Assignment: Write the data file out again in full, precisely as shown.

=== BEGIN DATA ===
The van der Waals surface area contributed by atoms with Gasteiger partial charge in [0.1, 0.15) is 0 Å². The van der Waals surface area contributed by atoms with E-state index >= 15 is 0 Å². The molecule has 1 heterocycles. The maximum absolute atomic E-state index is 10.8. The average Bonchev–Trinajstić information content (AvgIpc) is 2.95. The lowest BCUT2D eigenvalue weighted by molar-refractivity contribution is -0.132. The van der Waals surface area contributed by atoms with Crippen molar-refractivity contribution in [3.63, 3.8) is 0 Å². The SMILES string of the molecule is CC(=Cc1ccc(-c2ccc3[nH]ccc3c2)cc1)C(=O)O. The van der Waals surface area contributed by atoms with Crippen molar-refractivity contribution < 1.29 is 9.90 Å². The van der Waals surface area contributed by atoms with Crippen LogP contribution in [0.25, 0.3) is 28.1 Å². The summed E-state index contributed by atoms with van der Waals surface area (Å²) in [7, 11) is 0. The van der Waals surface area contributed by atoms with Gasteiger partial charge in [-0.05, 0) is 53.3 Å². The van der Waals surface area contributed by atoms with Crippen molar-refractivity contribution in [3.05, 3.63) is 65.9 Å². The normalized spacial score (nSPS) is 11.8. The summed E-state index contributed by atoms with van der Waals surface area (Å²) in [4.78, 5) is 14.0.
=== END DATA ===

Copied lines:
The van der Waals surface area contributed by atoms with Gasteiger partial charge in [0.1, 0.15) is 0 Å². The van der Waals surface area contributed by atoms with E-state index >= 15 is 0 Å². The molecule has 1 heterocycles. The maximum absolute atomic E-state index is 10.8. The average Bonchev–Trinajstić information content (AvgIpc) is 2.95. The lowest BCUT2D eigenvalue weighted by molar-refractivity contribution is -0.132. The van der Waals surface area contributed by atoms with Crippen molar-refractivity contribution in [3.63, 3.8) is 0 Å². The SMILES string of the molecule is CC(=Cc1ccc(-c2ccc3[nH]ccc3c2)cc1)C(=O)O. The van der Waals surface area contributed by atoms with Crippen molar-refractivity contribution < 1.29 is 9.90 Å². The van der Waals surface area contributed by atoms with Crippen LogP contribution in [0.25, 0.3) is 28.1 Å². The summed E-state index contributed by atoms with van der Waals surface area (Å²) in [7, 11) is 0. The van der Waals surface area contributed by atoms with Gasteiger partial charge in [-0.05, 0) is 53.3 Å². The van der Waals surface area contributed by atoms with Crippen molar-refractivity contribution in [3.05, 3.63) is 65.9 Å². The normalized spacial score (nSPS) is 11.8. The summed E-state index contributed by atoms with van der Waals surface area (Å²) in [4.78, 5) is 14.0.